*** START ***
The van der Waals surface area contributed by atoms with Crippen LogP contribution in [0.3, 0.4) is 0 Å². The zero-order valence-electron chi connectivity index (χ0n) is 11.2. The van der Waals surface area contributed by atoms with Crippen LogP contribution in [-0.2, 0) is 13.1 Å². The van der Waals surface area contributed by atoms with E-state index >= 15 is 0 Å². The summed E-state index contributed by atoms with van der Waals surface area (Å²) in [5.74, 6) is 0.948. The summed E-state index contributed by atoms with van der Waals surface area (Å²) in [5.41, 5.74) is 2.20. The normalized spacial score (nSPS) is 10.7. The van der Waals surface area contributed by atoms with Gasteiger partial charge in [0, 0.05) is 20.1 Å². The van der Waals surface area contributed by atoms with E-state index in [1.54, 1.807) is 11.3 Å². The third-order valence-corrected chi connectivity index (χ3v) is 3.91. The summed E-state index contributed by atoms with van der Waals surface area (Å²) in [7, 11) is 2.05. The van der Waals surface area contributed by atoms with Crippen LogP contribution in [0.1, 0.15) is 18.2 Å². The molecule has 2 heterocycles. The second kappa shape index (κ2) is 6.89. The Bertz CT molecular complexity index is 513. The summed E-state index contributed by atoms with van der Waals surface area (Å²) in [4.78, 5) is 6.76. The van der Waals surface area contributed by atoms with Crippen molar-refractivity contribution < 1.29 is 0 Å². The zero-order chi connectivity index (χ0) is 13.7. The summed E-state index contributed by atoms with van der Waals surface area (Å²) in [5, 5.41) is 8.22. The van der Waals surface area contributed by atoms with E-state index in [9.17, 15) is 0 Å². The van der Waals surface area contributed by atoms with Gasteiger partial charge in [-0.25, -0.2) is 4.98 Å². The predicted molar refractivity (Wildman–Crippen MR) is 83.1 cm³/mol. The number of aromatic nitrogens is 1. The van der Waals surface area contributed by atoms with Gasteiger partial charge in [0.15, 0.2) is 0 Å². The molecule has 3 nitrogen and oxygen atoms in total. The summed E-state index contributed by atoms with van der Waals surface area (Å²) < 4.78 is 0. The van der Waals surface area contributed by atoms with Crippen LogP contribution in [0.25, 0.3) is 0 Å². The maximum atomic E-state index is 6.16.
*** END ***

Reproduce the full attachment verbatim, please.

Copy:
The van der Waals surface area contributed by atoms with Crippen LogP contribution in [0.3, 0.4) is 0 Å². The zero-order valence-electron chi connectivity index (χ0n) is 11.2. The van der Waals surface area contributed by atoms with Crippen LogP contribution in [-0.2, 0) is 13.1 Å². The van der Waals surface area contributed by atoms with E-state index >= 15 is 0 Å². The summed E-state index contributed by atoms with van der Waals surface area (Å²) in [5.74, 6) is 0.948. The summed E-state index contributed by atoms with van der Waals surface area (Å²) in [5.41, 5.74) is 2.20. The normalized spacial score (nSPS) is 10.7. The van der Waals surface area contributed by atoms with Gasteiger partial charge in [0, 0.05) is 20.1 Å². The van der Waals surface area contributed by atoms with E-state index in [1.54, 1.807) is 11.3 Å². The third-order valence-corrected chi connectivity index (χ3v) is 3.91. The summed E-state index contributed by atoms with van der Waals surface area (Å²) in [7, 11) is 2.05. The van der Waals surface area contributed by atoms with Crippen LogP contribution in [0.1, 0.15) is 18.2 Å². The molecule has 2 heterocycles. The second kappa shape index (κ2) is 6.89. The Bertz CT molecular complexity index is 513. The summed E-state index contributed by atoms with van der Waals surface area (Å²) in [4.78, 5) is 6.76. The van der Waals surface area contributed by atoms with Crippen molar-refractivity contribution < 1.29 is 0 Å². The zero-order chi connectivity index (χ0) is 13.7. The summed E-state index contributed by atoms with van der Waals surface area (Å²) in [5, 5.41) is 8.22. The van der Waals surface area contributed by atoms with E-state index in [9.17, 15) is 0 Å². The van der Waals surface area contributed by atoms with Gasteiger partial charge in [-0.25, -0.2) is 4.98 Å². The predicted molar refractivity (Wildman–Crippen MR) is 83.1 cm³/mol. The number of aromatic nitrogens is 1. The van der Waals surface area contributed by atoms with Gasteiger partial charge in [0.15, 0.2) is 0 Å². The molecule has 3 nitrogen and oxygen atoms in total. The summed E-state index contributed by atoms with van der Waals surface area (Å²) < 4.78 is 0. The van der Waals surface area contributed by atoms with Crippen LogP contribution in [0.25, 0.3) is 0 Å². The maximum atomic E-state index is 6.16.